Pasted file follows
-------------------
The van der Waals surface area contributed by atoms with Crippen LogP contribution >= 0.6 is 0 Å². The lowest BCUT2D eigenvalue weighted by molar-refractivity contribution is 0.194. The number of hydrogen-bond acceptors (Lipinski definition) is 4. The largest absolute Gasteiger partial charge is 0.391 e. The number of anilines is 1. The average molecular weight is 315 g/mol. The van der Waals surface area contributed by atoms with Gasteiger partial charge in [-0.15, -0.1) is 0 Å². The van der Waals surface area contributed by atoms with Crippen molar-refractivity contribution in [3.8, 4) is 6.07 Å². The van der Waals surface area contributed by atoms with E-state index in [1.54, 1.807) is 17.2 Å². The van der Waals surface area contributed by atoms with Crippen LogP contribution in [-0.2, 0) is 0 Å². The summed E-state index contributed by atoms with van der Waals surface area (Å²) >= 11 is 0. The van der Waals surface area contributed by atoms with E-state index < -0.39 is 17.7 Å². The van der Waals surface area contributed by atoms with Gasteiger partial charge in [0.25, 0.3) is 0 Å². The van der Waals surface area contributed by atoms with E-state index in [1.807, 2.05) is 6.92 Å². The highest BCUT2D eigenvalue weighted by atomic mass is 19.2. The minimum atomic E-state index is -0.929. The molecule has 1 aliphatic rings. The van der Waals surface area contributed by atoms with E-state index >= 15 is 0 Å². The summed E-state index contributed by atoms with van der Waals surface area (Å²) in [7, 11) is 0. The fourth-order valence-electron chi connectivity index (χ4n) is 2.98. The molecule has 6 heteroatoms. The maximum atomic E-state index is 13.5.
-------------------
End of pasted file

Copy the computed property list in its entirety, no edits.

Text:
The van der Waals surface area contributed by atoms with Crippen LogP contribution >= 0.6 is 0 Å². The lowest BCUT2D eigenvalue weighted by molar-refractivity contribution is 0.194. The number of hydrogen-bond acceptors (Lipinski definition) is 4. The largest absolute Gasteiger partial charge is 0.391 e. The number of anilines is 1. The average molecular weight is 315 g/mol. The van der Waals surface area contributed by atoms with Gasteiger partial charge in [-0.15, -0.1) is 0 Å². The van der Waals surface area contributed by atoms with Crippen molar-refractivity contribution in [3.8, 4) is 6.07 Å². The van der Waals surface area contributed by atoms with E-state index in [1.54, 1.807) is 17.2 Å². The van der Waals surface area contributed by atoms with Crippen LogP contribution in [-0.2, 0) is 0 Å². The summed E-state index contributed by atoms with van der Waals surface area (Å²) >= 11 is 0. The van der Waals surface area contributed by atoms with E-state index < -0.39 is 17.7 Å². The van der Waals surface area contributed by atoms with Gasteiger partial charge in [0.25, 0.3) is 0 Å². The van der Waals surface area contributed by atoms with E-state index in [1.807, 2.05) is 6.92 Å². The highest BCUT2D eigenvalue weighted by atomic mass is 19.2. The minimum atomic E-state index is -0.929. The molecule has 1 aliphatic rings. The van der Waals surface area contributed by atoms with E-state index >= 15 is 0 Å². The summed E-state index contributed by atoms with van der Waals surface area (Å²) in [7, 11) is 0. The fourth-order valence-electron chi connectivity index (χ4n) is 2.98. The molecule has 6 heteroatoms. The maximum atomic E-state index is 13.5.